There’s a sad irony in the contrast between the rest of TNA’s programming and the MMA-inspired build to Angle/Joe. The people who ran the second-biggest U.S. pro wrestling company in 2008 thought their messy collage of misogynistic love triangles, nonsensical heel turns, and disappointing interference finishes was the engaging, high-quality content that would attract the sort of dipshits who like pro wrestling. In order to produce a main event that took itself and its audience seriously, they sought inspiration not from the vast history of pro wrestling, but from the rival spectacle of MMA.


The build-up to Joe/Angle mimicked the way UFC promoted its real fights at the time. Joe was shown doing an MMA training camp with UFC fighter Marcus Davis, Angle participated in “sparring sessions” with AJ Styles and Tomko, and viewers were treated to video packages of MMA fighters and experts discussing the various strengths and weaknesses of the two combatants. It was all a bit self-serious for me, but at least it wasn’t totally unserious. Either way, fans bought in, propelling Lockdown 2008 to one of TNA’s biggest commercial successes.

The match itself was a tale of two halves. The first half featured tentative jabs and leg kicks, “half guard,” and commentary from MMA fighter Frank Trigg about “stuffing punches” and the fighters’ respective “ground-and-pound” games. It was alright, but I’ve written before about how much I love the way pro wrestling allows its creators to optimize the spectator sports experience for maximum drama. If I wanted to watch a UFC fight, I’d watch a UFC fight. Who wants to see a steel cage match where nobody bleeds?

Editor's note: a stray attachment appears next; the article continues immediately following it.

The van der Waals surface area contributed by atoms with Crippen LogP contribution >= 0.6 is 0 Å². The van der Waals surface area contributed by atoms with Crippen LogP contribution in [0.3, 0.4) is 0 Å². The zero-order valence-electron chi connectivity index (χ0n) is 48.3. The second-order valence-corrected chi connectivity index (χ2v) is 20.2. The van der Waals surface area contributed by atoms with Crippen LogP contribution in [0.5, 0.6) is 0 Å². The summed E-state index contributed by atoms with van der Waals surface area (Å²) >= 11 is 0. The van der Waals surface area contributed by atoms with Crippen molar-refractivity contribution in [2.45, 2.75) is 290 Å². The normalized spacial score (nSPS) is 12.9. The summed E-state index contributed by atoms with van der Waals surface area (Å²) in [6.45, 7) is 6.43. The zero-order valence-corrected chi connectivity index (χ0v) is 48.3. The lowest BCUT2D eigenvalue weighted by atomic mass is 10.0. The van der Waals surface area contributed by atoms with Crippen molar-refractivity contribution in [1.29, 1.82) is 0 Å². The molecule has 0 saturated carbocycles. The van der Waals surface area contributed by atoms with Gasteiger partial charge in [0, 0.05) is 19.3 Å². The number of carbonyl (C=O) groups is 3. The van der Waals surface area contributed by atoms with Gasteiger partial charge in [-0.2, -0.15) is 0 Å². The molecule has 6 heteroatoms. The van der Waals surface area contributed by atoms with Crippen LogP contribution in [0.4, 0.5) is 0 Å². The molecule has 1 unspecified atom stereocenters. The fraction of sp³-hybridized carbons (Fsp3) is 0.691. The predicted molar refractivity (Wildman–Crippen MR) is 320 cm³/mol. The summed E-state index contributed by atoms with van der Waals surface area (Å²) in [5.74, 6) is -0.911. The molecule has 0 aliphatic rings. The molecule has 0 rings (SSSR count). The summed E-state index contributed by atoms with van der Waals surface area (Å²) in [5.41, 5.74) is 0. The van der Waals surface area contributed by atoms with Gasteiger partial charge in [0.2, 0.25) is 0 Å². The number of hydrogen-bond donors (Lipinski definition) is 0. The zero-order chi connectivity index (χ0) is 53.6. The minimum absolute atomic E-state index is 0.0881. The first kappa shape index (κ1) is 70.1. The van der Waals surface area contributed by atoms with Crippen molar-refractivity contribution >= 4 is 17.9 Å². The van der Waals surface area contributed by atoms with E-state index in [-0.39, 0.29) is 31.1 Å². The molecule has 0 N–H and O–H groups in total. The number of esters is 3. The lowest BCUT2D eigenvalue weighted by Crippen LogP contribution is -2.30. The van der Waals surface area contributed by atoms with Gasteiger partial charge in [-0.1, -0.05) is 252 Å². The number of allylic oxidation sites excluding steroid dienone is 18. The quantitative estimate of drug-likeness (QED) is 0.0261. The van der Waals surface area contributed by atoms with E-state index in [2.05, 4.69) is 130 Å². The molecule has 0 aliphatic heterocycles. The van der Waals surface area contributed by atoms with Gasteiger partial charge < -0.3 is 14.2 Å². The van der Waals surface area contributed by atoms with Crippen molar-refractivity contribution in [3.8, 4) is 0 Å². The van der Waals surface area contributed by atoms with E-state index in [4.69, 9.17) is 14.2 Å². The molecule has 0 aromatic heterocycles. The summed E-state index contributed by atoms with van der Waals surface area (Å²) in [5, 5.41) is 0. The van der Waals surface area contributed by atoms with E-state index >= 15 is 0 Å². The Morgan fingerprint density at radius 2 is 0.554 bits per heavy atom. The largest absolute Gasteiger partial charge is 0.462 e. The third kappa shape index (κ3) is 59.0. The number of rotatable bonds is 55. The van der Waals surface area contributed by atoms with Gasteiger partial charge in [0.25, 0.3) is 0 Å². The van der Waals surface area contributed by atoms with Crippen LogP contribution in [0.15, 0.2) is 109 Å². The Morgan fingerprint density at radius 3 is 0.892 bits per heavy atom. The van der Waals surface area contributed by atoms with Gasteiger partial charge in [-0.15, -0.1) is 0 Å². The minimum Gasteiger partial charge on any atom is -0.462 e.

The flow of the match changed for the better after Angle hit a belly-to-belly suplex midway through. Suddenly, we were brought back to the love and light of professional by-god wrestling. The work the rest of the way was hot and stiff, with action-packed reversal sequences, thrilling nearfalls, and one (1) instance of a wrestler bashing the other guy’s head into the cage. It all culminated with Joe hitting the muscle buster to finally capture the TNA Heavyweight Championship that had eluded him during his first three years in the company.


In the end, I’d say I had mixed feelings about this one. On the one hand, I’m glad TNA allowed these two legends to have a serious match that fans bought into, and the match itself is a fun way to spend 18 minutes.

On the other hand, it’s genuinely sad that so much of TNA’s history was wasted by people who didn’t seem to understand what wrestling fans love about wrestling—to say nothing of all the brilliant performers who spent years of their careers getting kidnapped by ninjas and hamming it up in dreadful backstage segments. Ideally, you’d think that a wrestling company would want to make all of its world title main events feel serious and important. Isn’t that the whole point?

This was a pretty cool experiment, but when it comes to Samoa Joe cage matches, I’m taking the big man busting up Jay Briscoe over this one every day of the week. It’s pro wrestling that I want, and pro wrestling that I love—no matter how many self-loathing promoters try to serve me something else.